The absence of the corporation in Islamic law: Origins and persistence
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Classical Islamic law recognizes only natural persons; it does not grant standing to corporations. This article explores why Islamic law did not develop a concept akin to the corporation, or borrow one from another legal system. It also identifies processes that delayed the diffusion of the corporation to the Middle East even as its role in the global economy expanded. Community building was central to Islam's mission, so early Muslim jurists had no use for a concept liable to facilitate factionalism. Services with large setup costs and expected to last indefinitely were supplied through the waqf, an unincorporated trust. The waqf thus absorbed resources that might otherwise have stimulated an incorporation movement. Partly because the waqf spawned constituencies committed to preserving its key features, until modern times private merchants and producers who stood to profit from corporate powers were unable to muster the collective action necessary to reform the legal system. For their part, Muslim rulers took no initiatives of their own to supply the corporate form of organization, because they saw no commercial or financial organizations worth developing for the sake of boosting tax revenue.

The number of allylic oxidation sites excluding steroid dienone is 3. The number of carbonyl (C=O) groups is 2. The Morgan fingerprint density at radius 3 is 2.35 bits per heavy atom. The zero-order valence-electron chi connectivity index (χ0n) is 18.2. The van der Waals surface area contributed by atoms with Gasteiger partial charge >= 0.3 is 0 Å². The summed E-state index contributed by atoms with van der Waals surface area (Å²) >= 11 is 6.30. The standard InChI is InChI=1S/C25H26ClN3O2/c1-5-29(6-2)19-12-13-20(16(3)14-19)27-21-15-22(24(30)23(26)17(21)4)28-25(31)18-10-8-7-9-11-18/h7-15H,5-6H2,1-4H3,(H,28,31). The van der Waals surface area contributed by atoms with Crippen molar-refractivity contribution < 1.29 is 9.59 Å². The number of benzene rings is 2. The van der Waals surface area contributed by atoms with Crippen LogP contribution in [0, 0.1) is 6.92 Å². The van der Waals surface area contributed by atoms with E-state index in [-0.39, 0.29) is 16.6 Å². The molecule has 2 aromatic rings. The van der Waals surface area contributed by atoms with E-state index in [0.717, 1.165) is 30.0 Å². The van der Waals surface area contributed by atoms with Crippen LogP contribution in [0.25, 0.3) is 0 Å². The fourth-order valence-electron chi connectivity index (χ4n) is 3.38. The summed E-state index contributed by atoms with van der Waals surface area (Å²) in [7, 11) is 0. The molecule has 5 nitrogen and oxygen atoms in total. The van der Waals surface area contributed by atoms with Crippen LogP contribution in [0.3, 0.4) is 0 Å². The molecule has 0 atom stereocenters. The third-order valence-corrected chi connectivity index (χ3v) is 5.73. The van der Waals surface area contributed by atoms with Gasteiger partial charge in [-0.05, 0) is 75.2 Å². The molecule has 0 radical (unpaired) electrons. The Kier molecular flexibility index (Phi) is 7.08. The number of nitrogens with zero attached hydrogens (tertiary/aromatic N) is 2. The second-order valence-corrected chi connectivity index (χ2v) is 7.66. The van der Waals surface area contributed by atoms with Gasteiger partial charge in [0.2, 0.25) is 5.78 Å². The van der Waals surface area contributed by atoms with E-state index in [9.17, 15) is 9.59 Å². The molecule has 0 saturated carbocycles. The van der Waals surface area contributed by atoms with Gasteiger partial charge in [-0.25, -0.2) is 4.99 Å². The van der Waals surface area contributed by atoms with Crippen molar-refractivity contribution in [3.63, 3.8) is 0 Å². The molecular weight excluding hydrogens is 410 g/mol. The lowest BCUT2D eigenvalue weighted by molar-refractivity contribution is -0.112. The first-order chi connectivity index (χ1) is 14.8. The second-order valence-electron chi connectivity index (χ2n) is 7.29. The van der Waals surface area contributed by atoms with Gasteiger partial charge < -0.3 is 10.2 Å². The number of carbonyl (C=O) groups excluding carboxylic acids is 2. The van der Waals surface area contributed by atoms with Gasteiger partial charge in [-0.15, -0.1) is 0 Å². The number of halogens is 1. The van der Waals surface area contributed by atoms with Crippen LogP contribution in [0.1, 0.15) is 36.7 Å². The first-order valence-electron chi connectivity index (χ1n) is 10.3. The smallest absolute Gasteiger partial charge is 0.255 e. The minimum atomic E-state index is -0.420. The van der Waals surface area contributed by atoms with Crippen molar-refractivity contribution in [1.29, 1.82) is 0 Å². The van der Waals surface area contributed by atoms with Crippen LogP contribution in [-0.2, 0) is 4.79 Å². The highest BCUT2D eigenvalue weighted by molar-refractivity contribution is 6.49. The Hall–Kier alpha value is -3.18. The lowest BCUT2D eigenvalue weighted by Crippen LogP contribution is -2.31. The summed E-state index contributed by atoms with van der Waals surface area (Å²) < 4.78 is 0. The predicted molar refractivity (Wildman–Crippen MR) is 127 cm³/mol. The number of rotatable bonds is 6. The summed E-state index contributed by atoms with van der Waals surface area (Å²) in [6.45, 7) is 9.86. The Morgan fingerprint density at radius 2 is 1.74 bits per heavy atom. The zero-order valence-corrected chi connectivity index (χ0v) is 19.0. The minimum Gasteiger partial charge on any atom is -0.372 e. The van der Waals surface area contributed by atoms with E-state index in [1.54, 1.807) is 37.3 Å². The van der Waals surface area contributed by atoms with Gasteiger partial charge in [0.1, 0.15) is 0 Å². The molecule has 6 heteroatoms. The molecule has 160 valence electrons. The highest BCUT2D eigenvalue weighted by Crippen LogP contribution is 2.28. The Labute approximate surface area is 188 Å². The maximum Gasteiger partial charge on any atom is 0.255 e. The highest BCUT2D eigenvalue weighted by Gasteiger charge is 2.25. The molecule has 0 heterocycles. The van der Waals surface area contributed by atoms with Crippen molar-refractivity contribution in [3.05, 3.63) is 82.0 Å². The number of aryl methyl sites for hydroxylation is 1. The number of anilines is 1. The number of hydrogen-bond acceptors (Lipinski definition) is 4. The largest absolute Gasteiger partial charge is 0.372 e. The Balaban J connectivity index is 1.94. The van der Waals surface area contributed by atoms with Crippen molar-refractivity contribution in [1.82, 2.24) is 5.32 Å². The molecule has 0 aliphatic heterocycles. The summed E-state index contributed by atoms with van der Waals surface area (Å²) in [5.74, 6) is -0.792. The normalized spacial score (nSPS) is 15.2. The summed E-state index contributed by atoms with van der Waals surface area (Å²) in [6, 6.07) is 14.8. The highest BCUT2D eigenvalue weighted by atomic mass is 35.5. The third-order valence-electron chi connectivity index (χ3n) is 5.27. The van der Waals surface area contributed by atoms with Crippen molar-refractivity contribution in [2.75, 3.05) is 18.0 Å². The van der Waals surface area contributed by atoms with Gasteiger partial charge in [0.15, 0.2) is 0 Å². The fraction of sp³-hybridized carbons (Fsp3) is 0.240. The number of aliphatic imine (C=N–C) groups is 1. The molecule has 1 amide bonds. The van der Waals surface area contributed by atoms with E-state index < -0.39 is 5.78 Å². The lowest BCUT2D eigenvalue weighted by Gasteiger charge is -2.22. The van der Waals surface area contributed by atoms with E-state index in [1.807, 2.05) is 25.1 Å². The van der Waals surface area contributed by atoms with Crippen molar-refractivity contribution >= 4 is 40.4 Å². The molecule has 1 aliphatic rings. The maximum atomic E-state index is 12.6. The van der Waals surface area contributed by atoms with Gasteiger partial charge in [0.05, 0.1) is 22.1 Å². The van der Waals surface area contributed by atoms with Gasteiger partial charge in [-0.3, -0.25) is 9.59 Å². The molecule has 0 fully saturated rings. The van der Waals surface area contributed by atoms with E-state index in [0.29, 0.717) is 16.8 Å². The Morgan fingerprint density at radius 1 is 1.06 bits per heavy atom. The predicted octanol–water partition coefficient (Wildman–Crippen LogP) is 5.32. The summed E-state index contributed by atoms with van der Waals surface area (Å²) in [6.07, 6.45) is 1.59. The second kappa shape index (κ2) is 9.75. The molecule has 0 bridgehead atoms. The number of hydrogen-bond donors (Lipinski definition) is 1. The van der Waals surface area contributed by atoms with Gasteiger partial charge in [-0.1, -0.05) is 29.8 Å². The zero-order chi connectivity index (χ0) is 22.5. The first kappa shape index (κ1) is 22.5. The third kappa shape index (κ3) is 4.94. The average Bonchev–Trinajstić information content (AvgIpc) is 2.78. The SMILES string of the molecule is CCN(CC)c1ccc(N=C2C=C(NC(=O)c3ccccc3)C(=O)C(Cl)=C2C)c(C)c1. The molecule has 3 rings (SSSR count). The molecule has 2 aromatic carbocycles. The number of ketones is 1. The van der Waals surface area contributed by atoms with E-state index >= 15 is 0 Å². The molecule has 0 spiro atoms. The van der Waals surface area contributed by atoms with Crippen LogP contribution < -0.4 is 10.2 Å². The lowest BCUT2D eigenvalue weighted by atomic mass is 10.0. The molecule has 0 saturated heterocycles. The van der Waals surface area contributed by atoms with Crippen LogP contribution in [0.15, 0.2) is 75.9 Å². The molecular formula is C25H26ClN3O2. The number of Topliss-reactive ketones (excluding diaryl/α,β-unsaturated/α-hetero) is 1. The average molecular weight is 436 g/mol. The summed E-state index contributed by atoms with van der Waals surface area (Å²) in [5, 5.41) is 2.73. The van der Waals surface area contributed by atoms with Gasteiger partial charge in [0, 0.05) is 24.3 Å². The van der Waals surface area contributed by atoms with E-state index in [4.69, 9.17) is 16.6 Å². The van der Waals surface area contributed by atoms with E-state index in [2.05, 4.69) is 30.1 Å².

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Gorter Family Distinguished Professor of Islamic Studies
Timur Kuran is Professor of Economics and Political Science, and Gorter Family Professor of Islamic Studies at Duke University. His research focuses on (1) social change, including the evolution of preferences and institutions, and (2) the economic and political history and modernization of the Middle East. His current projects include a study of the role that the Middle East’s traditional institutions played in its poor political performance, as measured by democratization and human liber